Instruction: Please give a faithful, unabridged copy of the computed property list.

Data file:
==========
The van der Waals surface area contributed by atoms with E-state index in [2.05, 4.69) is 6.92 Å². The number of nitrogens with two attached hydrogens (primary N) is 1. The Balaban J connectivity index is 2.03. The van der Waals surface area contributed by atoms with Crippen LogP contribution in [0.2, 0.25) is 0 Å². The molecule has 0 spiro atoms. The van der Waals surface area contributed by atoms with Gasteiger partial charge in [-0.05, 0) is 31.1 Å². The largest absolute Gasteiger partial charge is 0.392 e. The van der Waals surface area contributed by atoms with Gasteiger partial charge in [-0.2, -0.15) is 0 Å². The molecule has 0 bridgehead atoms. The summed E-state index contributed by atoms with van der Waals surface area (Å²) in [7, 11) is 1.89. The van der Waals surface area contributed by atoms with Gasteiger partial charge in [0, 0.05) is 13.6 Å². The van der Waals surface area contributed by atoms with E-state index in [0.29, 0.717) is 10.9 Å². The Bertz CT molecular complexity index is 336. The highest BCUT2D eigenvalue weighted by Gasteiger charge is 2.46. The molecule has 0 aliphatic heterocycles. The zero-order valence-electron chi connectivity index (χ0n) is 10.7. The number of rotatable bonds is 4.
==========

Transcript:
The van der Waals surface area contributed by atoms with E-state index in [2.05, 4.69) is 6.92 Å². The number of nitrogens with two attached hydrogens (primary N) is 1. The Balaban J connectivity index is 2.03. The van der Waals surface area contributed by atoms with Crippen LogP contribution in [0.2, 0.25) is 0 Å². The molecule has 0 spiro atoms. The van der Waals surface area contributed by atoms with Gasteiger partial charge in [-0.05, 0) is 31.1 Å². The largest absolute Gasteiger partial charge is 0.392 e. The van der Waals surface area contributed by atoms with Gasteiger partial charge in [-0.2, -0.15) is 0 Å². The molecule has 0 bridgehead atoms. The summed E-state index contributed by atoms with van der Waals surface area (Å²) in [7, 11) is 1.89. The van der Waals surface area contributed by atoms with Gasteiger partial charge in [0, 0.05) is 13.6 Å². The van der Waals surface area contributed by atoms with E-state index in [0.29, 0.717) is 10.9 Å². The Bertz CT molecular complexity index is 336. The highest BCUT2D eigenvalue weighted by Gasteiger charge is 2.46. The molecule has 0 aliphatic heterocycles. The zero-order valence-electron chi connectivity index (χ0n) is 10.7. The number of rotatable bonds is 4.